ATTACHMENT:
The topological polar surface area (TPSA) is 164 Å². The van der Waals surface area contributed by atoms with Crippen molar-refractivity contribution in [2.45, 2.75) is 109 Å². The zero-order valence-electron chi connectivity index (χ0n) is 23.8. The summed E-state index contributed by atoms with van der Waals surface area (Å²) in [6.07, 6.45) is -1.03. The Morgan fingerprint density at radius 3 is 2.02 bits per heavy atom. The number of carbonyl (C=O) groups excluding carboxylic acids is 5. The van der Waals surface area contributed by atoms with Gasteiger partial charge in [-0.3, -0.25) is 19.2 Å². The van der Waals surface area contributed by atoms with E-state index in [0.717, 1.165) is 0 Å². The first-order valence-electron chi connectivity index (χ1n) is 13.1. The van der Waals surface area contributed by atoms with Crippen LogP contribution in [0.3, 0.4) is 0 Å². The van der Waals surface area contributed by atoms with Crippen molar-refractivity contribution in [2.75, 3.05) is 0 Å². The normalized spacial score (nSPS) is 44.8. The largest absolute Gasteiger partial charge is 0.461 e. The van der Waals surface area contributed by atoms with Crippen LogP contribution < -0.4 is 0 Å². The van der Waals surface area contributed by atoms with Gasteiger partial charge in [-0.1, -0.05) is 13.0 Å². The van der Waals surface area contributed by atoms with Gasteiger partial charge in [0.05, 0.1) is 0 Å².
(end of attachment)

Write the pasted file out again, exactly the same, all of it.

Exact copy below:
The topological polar surface area (TPSA) is 164 Å². The van der Waals surface area contributed by atoms with Crippen molar-refractivity contribution in [2.45, 2.75) is 109 Å². The zero-order valence-electron chi connectivity index (χ0n) is 23.8. The summed E-state index contributed by atoms with van der Waals surface area (Å²) in [6.07, 6.45) is -1.03. The Morgan fingerprint density at radius 3 is 2.02 bits per heavy atom. The number of carbonyl (C=O) groups excluding carboxylic acids is 5. The van der Waals surface area contributed by atoms with Gasteiger partial charge in [-0.3, -0.25) is 19.2 Å². The van der Waals surface area contributed by atoms with E-state index in [0.717, 1.165) is 0 Å². The first-order valence-electron chi connectivity index (χ1n) is 13.1. The van der Waals surface area contributed by atoms with Crippen LogP contribution in [0.3, 0.4) is 0 Å². The van der Waals surface area contributed by atoms with Crippen molar-refractivity contribution in [2.75, 3.05) is 0 Å². The normalized spacial score (nSPS) is 44.8. The largest absolute Gasteiger partial charge is 0.461 e. The van der Waals surface area contributed by atoms with Crippen LogP contribution < -0.4 is 0 Å². The van der Waals surface area contributed by atoms with Gasteiger partial charge in [-0.1, -0.05) is 13.0 Å². The van der Waals surface area contributed by atoms with Gasteiger partial charge in [0.05, 0.1) is 0 Å².